"...[W]e harbor collectively, / an intent / to harm. Impossible to acknowledge, much less speak," concludes poet Ravi Shankar in "Killers in Letters," an examination of the abyss that lies between fictional murderers and the all-too-real criminals who monopolize headlines and haunt our sleep. Using deceptively colloquial language and even humor, Shankar highlights our nearly universal fascination with violent death, a subject too often either sensationalized or pushed under the rug. Featuring an array of styles, perspectives, forms, and tones, Killer Verse peers into every dark corner of this disturbing yet compulsively alluring crime.
According to the Judeo-Christian tradition, Cain slew his brother Abel, thus causing "the first death on earth, a violent death / that shattered the natural course of things / even before it was established. Violation preceded order..." (Margherita Guidacci, "Cain and Abel (I)"). Around this dark theme, editors Harold Schecter and Kurt Brown gather the first selection of poems under the title "All in the Family". Far from conjuring the lovably loony Bunker family from the '70s sitcom of the same name, this section focuses instead on brothers killing each other ("Abel" by Gregory Djanikian), sons drowning mothers (the Hitchcockian "Your Darling Matricide" by Rigoberto González), and famed nineteenth-century murderess Lizzie Borden taking an ax to her father and stepmother ("Fall River Historical Museum" by Jan Heller Levi and "The Passion of Lizzie Borden" by Ruth Whitman).
The specter of filicide (the killing of one's child) also casts a chill over the volume, recurring throughout several sections, most powerfully in Cornelius Eady's "Birthing," a key poem from his cycle Brutal Imagination (see sidebar). Susan Smith captured national attention in 1994 when she reported her two young sons missing and claimed that an African-American man had kidnapped them. Further investigation revealed that Smith had drowned the children by pushing her car into a lake. "Birthing" describes the genesis of the bogeyman that Smith invents as a surrogate for her shame over being not only a murderer but also a bad mother. In utero, so to speak, the scapegoat can narrate his conception: "I have yet / To breathe. // I am in the back of her mind, / Not even a notion. // A scrap of cloth, the way / A man lopes down a street."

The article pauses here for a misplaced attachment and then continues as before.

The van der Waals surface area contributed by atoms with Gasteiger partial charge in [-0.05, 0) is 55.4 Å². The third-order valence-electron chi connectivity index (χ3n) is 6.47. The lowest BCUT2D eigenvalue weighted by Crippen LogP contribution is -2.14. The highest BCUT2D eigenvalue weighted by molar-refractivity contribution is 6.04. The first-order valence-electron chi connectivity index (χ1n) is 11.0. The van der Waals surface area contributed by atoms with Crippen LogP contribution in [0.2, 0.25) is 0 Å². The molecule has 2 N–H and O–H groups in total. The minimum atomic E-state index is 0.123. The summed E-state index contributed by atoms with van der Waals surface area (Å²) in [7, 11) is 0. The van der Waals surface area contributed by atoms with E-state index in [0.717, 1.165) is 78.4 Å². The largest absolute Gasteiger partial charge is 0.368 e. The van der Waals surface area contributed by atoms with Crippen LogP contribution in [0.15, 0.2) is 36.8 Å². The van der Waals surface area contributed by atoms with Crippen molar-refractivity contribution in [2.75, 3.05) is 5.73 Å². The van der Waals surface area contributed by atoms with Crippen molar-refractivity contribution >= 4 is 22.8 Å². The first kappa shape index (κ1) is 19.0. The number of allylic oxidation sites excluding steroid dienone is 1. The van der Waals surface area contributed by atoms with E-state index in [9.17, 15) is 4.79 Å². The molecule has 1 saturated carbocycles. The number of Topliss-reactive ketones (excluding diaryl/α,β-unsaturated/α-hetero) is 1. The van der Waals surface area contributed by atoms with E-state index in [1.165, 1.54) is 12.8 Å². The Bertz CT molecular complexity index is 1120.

Other contemporary killers stalk these pages, with some of the most horrifying poems appearing under the witty rubric "Psycho Killer, Qu'est-ce que c'est?", an homage to the titular Talking Heads song. Kimiko Hahn contributes two plain-spoken evocations of the Midwestern serial murderers Ed Gein and Jeffrey Dahmer in "All Told" and "Road Kill," respectively. "No one thought anything amiss / in the child's collection of road kill..." reads the ominous opening stanza of the latter poem. Mary E. Moore crafts the haunting "You Know Who You Are" from notes written by Virginia Tech mass murderer Seung-Hui Cho and found in the aftermath of the 2007 massacre. And Patricia Smith's "Speculation" movingly captures the moment that her own childhood innocence ended when, in 1966, she watched TV news coverage of Richard Speck's murder of eight student nurses in their dormitory.
Even for those readers not drawn to the often-gruesome depictions on display here, Killer Verse, like all the Everyman collections, offers an excellent primer on the cornucopia of forms available to poets. The editors have carefully chosen something to appeal to everyone: anonymous murder ballads dating back centuries; the immaculately crafted first person monologues of Victorian poets Robert Browning and Thomas Hardy; Tony Barnstone's contemporary sonnets dedicated to pulp fiction themes; and Philip B. Williams's incendiary tale of a cross-dressing young man who guns down his parents. These are just a few of the pieces that transform the worst qualities that humanity possesses into powerful art. While none of these poems can erase the horrible fact that murder exists, they all testify to poetry's willingness to provoke discomfort in the service of deeper insight.
"Everyman, I will go with thee and be thy guide, in thy most need to go by thy side..."
Killer Verse is just one book in the Everyman's Library, a collection of books founded in 1906 by Joseph Dent, a London bookbinder turned publisher, who sought to produce beautiful, affordable editions of the world's best literature. He wanted "to appeal to every kind of reader: the worker, the student, the cultured man, the child, the man and the woman... for a few shillings the reader may have a whole bookshelf of the immortals; for five pounds... a man may be intellectually rich for life."
Now a part of Random House, Everyman's Library produces old-fashioned, colored cloth hardback books (complete with ribbon markers and sewn bindings) and are able to keep costs low by printing material that is largely in the public domain. And between the delightfully wide array of literary offerings - by 1956 they had printed over 1,000 titles - and the color-coded covers (scarlet = contemporary classics, mauve = ancient classics, sand = poetry, dark green = 18th century...), browsing their collection leaves you feeling a bit like a kid in a candy store.
This review is from the October 19, 2011 issue of BookBrowse Recommends. Click here to go to this issue.
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